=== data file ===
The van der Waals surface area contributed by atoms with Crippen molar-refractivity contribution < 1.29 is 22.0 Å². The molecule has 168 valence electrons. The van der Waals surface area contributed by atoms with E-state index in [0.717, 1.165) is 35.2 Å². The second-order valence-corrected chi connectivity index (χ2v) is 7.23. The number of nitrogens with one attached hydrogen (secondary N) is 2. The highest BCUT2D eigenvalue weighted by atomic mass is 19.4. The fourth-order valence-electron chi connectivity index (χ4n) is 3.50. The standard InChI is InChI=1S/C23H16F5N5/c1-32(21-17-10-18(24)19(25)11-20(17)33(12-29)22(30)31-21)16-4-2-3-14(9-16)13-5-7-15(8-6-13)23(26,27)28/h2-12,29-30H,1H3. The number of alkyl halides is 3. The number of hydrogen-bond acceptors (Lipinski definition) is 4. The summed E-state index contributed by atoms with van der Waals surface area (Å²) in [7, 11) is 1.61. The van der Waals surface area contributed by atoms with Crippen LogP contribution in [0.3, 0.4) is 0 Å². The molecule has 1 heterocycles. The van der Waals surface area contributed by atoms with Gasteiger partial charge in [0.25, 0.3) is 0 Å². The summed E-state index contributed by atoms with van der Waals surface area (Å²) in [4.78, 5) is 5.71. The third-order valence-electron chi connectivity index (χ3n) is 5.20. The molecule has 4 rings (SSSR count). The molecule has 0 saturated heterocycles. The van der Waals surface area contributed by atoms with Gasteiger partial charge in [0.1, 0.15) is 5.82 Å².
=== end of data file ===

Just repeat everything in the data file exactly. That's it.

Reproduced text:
The van der Waals surface area contributed by atoms with Crippen molar-refractivity contribution < 1.29 is 22.0 Å². The molecule has 168 valence electrons. The van der Waals surface area contributed by atoms with E-state index in [0.717, 1.165) is 35.2 Å². The second-order valence-corrected chi connectivity index (χ2v) is 7.23. The number of nitrogens with one attached hydrogen (secondary N) is 2. The highest BCUT2D eigenvalue weighted by atomic mass is 19.4. The fourth-order valence-electron chi connectivity index (χ4n) is 3.50. The standard InChI is InChI=1S/C23H16F5N5/c1-32(21-17-10-18(24)19(25)11-20(17)33(12-29)22(30)31-21)16-4-2-3-14(9-16)13-5-7-15(8-6-13)23(26,27)28/h2-12,29-30H,1H3. The number of alkyl halides is 3. The number of hydrogen-bond acceptors (Lipinski definition) is 4. The summed E-state index contributed by atoms with van der Waals surface area (Å²) in [7, 11) is 1.61. The van der Waals surface area contributed by atoms with Crippen LogP contribution in [0.3, 0.4) is 0 Å². The molecule has 1 heterocycles. The van der Waals surface area contributed by atoms with Gasteiger partial charge in [0.25, 0.3) is 0 Å². The summed E-state index contributed by atoms with van der Waals surface area (Å²) in [4.78, 5) is 5.71. The third-order valence-electron chi connectivity index (χ3n) is 5.20. The molecule has 4 rings (SSSR count). The molecule has 0 saturated heterocycles. The van der Waals surface area contributed by atoms with Gasteiger partial charge in [0.1, 0.15) is 5.82 Å².